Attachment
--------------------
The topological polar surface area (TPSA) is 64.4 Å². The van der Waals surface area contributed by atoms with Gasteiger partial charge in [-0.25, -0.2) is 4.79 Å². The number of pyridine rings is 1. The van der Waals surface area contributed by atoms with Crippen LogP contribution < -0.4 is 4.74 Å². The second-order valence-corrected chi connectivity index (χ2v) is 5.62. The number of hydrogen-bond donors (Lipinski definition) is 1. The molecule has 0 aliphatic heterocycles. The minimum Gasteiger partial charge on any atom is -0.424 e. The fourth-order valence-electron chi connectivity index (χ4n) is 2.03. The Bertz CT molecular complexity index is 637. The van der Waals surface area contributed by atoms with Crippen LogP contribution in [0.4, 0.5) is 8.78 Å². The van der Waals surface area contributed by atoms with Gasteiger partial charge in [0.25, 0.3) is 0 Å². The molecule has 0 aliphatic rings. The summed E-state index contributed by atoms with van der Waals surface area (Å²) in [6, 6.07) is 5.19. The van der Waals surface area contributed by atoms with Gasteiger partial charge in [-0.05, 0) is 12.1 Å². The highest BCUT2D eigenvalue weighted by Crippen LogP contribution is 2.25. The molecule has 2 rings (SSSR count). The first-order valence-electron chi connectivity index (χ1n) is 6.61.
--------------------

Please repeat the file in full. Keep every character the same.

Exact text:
The topological polar surface area (TPSA) is 64.4 Å². The van der Waals surface area contributed by atoms with Gasteiger partial charge in [-0.25, -0.2) is 4.79 Å². The number of pyridine rings is 1. The van der Waals surface area contributed by atoms with Crippen LogP contribution < -0.4 is 4.74 Å². The second-order valence-corrected chi connectivity index (χ2v) is 5.62. The number of hydrogen-bond donors (Lipinski definition) is 1. The molecule has 0 aliphatic heterocycles. The minimum Gasteiger partial charge on any atom is -0.424 e. The fourth-order valence-electron chi connectivity index (χ4n) is 2.03. The Bertz CT molecular complexity index is 637. The van der Waals surface area contributed by atoms with Crippen LogP contribution in [0.4, 0.5) is 8.78 Å². The van der Waals surface area contributed by atoms with Gasteiger partial charge in [0.25, 0.3) is 0 Å². The molecule has 0 aliphatic rings. The summed E-state index contributed by atoms with van der Waals surface area (Å²) in [6, 6.07) is 5.19. The van der Waals surface area contributed by atoms with Gasteiger partial charge in [-0.05, 0) is 12.1 Å². The highest BCUT2D eigenvalue weighted by Crippen LogP contribution is 2.25. The molecule has 2 rings (SSSR count). The first-order valence-electron chi connectivity index (χ1n) is 6.61.